Summer holiday prices are now 26pc higher than 2019, Tui reveals

It comes as passenger numbers at Irish airports have begun to surpass pre-Covid highs

Photo: Getty© Getty Images

Pól Ó Conghaile

The world’s biggest tour operator says the average price of its summer holidays for 2023 is now 26pc higher than in 2019.

Tui’s booking volumes are at 96pc of 2019 levels – the last full year before the Covid-19 pandemic upended travel.

“Easter bookings confirmed the strong customer demand across all our markets,” the company said in a half-year financial report.

Bookings for summer 2023 are up 13pc on 2022, with average sales prices up 8pc, “emphasising the strength of customer demand and underlining the popularity of our product offering,” it added.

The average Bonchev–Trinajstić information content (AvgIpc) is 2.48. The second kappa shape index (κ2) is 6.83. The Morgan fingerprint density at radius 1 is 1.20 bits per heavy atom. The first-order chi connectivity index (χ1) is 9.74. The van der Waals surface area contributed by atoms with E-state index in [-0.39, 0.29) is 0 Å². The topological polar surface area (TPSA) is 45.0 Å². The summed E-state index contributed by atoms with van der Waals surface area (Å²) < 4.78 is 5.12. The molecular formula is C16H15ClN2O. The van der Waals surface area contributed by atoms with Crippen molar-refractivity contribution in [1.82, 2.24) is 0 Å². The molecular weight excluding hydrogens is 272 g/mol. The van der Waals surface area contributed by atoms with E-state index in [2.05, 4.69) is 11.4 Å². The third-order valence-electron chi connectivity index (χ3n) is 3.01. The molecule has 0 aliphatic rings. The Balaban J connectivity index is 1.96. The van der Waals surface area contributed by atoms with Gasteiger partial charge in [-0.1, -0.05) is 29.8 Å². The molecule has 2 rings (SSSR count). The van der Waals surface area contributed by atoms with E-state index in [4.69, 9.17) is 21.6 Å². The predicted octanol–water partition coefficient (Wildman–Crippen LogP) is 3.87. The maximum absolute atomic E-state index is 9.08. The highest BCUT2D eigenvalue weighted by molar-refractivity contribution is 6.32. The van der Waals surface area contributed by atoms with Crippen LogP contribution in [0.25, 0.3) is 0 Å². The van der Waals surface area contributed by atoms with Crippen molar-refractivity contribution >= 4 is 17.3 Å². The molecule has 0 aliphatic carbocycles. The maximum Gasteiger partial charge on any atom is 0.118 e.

"Given the latest positive booking trends, we are confident in our summer 2023 capacity assumption of being close to normalised 2019 summer levels.”

The report comes as passenger numbers at Irish airports are surpassing pre-Covid highs and Ryanair has launched its largest ever schedules from Ireland.

In April, 2.83m passengers passed through Dublin Airport, up 0.7pc on its previous busiest April in 2019, and up 18pc on the same month last year.

At Ireland West Airport in Knock, a record 77,000 passengers last month made it the busiest April in the airport’s 38-year history.

The travel boom continues despite high inflation, squeezed household finances and rising airfares – Ryanair’s Michael O’Leary has said he expects average fares to rise this year by “the high single digits” in percentage terms compared with 2022.

“The month of May is set to be busy too,” said daa CEO Kenny Jacobs, “as we see large numbers travelling for big events, including the culmination of the football season in the UK, a number of big rugby matches including the Champions Cup and Challenge Cup finals in Dublin, as well as the beginning of the summer concert season.”

“It will be a strong summer and a good financial year 2023 with a significantly higher operating result," Tui Chief Executive Officer Sebastian Ebel said in an earnings statement.